This week’s breakdown is brought to you by Maciek Ptaszynski, a CG artist working in Munich. Maciek is a landscape architect by profession and says that his biggest passion is CG – so working in this industry makes him really happy. He has only recently started using Maxwell Render and is already creating beautiful images like the one presented today.
Thanks for sharing your work with us Maciek, your passion for rendering really shines through! 🙂
PART I – CAR 3D MODEL
Using a good-quality 3D model is very, very important and is the basis for an excellent final image. When you are modelling or searching for a model on the Internet, make sure that it is sufficiently detailed with straight, smooth surfaces and no big, visible errors. Having a bit more geometry for interiors and some textures for lights, tires or stickers is always good news too. This time I used a model made by Pawel Kotwica. He did a great job, and you can actually download the model for free from our Behance project. Thanks, Pawel!
PART II – CONCEPT
Now that we have our 3D car model, we can start thinking about ideas for the image. The first decision is whether to render a location shot or a studio shot. This time I decided to make a location image with minimalistic environment and quite strong reflections. The plan was also to render some rain later on.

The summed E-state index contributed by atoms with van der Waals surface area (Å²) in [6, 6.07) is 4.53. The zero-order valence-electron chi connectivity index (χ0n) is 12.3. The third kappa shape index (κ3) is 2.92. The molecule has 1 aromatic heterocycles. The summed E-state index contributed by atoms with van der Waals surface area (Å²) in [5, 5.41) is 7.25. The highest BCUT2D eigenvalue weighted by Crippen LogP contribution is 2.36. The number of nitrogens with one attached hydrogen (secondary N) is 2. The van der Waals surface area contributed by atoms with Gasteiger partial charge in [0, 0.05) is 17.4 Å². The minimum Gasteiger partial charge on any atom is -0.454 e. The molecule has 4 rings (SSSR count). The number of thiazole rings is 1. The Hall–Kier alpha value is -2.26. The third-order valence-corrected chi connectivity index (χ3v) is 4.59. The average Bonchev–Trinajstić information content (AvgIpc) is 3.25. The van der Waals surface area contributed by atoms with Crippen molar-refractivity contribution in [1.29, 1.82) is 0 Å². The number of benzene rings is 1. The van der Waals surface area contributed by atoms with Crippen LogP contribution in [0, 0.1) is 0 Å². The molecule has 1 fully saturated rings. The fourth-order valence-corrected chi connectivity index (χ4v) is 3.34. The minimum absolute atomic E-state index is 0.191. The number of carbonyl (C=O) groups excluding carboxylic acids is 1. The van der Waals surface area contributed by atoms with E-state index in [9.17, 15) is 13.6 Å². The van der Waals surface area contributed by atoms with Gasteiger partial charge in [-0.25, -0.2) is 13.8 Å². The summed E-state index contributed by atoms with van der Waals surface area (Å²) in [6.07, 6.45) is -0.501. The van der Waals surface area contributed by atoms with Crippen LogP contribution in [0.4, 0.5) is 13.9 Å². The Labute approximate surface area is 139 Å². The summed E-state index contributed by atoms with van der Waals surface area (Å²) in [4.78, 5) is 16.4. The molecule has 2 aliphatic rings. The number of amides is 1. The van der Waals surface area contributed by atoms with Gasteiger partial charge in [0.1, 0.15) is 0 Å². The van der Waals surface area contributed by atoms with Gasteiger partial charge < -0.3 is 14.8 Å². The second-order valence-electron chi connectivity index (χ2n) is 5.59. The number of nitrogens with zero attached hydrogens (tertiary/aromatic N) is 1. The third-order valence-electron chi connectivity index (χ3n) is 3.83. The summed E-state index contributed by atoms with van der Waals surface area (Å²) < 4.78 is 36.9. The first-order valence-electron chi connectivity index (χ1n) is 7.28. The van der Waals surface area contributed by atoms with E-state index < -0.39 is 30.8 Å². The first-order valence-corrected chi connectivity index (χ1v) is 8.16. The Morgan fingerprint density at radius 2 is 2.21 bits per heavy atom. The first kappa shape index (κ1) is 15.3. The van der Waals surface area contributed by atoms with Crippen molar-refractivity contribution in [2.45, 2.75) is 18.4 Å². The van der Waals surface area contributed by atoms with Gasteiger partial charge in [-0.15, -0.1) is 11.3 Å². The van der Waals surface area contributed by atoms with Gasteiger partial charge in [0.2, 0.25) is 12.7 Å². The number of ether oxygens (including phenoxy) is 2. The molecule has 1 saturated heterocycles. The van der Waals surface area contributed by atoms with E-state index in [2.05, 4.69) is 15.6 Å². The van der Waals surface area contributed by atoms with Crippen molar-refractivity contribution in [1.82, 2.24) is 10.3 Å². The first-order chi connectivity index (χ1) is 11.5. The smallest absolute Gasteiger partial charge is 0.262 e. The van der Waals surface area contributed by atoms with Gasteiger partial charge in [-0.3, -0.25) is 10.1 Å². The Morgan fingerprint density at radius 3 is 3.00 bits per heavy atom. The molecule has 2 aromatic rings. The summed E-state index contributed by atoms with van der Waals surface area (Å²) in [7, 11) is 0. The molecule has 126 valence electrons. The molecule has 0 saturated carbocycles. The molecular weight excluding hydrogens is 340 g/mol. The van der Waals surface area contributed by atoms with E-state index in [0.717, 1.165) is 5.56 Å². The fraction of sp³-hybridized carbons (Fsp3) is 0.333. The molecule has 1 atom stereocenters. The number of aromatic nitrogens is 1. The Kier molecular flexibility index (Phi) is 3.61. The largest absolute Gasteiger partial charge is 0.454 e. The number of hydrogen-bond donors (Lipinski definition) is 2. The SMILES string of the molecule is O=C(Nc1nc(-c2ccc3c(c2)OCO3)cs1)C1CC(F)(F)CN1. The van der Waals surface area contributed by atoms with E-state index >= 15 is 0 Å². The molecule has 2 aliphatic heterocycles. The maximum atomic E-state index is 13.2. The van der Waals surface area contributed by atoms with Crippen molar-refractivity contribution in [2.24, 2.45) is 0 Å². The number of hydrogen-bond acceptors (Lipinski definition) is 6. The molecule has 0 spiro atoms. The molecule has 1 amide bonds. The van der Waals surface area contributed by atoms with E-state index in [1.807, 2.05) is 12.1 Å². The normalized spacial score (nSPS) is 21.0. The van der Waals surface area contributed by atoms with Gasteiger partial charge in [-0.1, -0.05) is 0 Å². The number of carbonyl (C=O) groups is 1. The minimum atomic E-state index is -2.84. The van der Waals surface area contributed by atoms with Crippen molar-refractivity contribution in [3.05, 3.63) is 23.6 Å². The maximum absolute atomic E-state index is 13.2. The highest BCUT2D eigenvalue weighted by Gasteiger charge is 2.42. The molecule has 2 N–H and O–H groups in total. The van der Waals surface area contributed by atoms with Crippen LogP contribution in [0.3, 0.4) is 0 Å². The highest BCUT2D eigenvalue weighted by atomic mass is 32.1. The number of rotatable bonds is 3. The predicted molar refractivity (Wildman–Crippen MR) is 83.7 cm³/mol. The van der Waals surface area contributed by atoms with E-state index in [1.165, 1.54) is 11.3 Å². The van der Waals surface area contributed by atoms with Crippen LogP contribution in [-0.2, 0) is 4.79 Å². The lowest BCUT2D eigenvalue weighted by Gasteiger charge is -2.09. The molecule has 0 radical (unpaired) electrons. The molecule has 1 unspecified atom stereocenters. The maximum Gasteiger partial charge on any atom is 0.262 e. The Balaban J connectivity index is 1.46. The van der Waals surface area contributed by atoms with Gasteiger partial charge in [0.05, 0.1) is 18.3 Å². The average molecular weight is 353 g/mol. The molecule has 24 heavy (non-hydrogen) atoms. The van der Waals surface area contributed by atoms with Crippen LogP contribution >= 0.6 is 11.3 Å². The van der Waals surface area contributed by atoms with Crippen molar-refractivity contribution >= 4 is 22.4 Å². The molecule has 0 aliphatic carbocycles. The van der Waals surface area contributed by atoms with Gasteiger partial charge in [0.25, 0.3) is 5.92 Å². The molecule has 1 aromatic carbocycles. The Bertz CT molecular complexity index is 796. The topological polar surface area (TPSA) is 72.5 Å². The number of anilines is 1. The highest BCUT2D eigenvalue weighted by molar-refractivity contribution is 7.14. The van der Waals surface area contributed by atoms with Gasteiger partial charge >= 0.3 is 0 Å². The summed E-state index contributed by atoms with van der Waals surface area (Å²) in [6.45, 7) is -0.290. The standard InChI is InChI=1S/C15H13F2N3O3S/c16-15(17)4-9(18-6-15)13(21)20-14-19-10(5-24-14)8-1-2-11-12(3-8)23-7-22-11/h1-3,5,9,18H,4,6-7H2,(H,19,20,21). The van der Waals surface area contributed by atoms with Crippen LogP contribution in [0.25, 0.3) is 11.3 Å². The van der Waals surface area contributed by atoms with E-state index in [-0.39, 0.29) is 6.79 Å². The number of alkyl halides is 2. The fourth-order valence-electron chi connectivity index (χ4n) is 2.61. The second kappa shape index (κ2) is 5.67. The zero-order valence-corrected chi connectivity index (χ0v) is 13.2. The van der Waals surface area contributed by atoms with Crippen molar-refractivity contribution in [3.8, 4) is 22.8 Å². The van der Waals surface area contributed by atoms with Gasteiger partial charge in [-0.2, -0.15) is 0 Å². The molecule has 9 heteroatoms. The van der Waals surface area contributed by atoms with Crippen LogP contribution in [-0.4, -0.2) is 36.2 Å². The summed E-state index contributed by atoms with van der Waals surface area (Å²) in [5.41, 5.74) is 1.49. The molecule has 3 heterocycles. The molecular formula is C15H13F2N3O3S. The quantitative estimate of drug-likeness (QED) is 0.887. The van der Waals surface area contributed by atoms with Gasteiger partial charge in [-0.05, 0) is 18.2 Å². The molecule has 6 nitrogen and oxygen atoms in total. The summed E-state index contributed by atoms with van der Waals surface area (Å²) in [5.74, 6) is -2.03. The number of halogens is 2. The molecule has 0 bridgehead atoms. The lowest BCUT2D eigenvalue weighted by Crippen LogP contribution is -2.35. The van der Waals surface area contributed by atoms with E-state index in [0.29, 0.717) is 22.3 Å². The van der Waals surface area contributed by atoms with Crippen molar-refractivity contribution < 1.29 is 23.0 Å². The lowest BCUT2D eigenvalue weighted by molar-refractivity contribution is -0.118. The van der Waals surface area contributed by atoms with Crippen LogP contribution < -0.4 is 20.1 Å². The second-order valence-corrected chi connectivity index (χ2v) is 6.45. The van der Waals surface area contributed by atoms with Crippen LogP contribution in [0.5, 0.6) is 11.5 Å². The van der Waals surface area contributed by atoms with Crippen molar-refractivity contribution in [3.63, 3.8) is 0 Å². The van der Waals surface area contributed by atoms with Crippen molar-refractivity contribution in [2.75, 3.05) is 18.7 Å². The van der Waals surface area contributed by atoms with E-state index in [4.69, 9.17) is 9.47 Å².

PART III – ANGLE
Camera angle is very, very important! A bad angle will destroy your image!
Please take your time and experiment with different options to define the best angle. I change the cameras around and make a lot of screenshots, and then later I look through them to select the best one. Try playing with focal length as well, and don’t go too wide with the lens otherwise the rear wheels will look too small. Then again, don’t make the lens too long either because this will make the car look flat and boring. It’s a good idea to judge the angles with some lighting, but for this example the viewport mode was fine.
PART IV – LIGHTING
For lighting I used a combination of two HDR images, one from HDRlabs.com and one from panocapture.com. To combine and tweak them I used Photoshop. Then I quickly added 3 lights in HDR Light Studio 5 to enhance some shapes. If you are not familiar with this software yet, I recommend checking it out! It is not only for studio shots and it really rocks!
PART V – RENDERING
With Maxwell Render it went soooo smooth! Some quick shading with default Maxwell materials – and a perfect result.
This is what I love about Maxwell! The render always looks better than you expect!
For the ground I used an asphalt texture and a glossy layer with procedural noise with the texture placed in the opacity slot of the layer. This was to create the water on the ground. I used the V3 procedural textures for the puddles and I love how this feature worked 🙂
So easy, so nice! To create the rain drops I used Blender – just one mesh with array modifier and randomize transform did the job.
I wasn’t yet sure how much rain I would need for the final picture, so I just rendered two versions: with and without rain.
PART VI – POST-PRODUCTION
For combining the final two beauty passes I used Photoshop. It’s a good idea to render the images to 16 or 32 bit .exr files so that the final render contains more information.
The post-production steps you can see in the following video: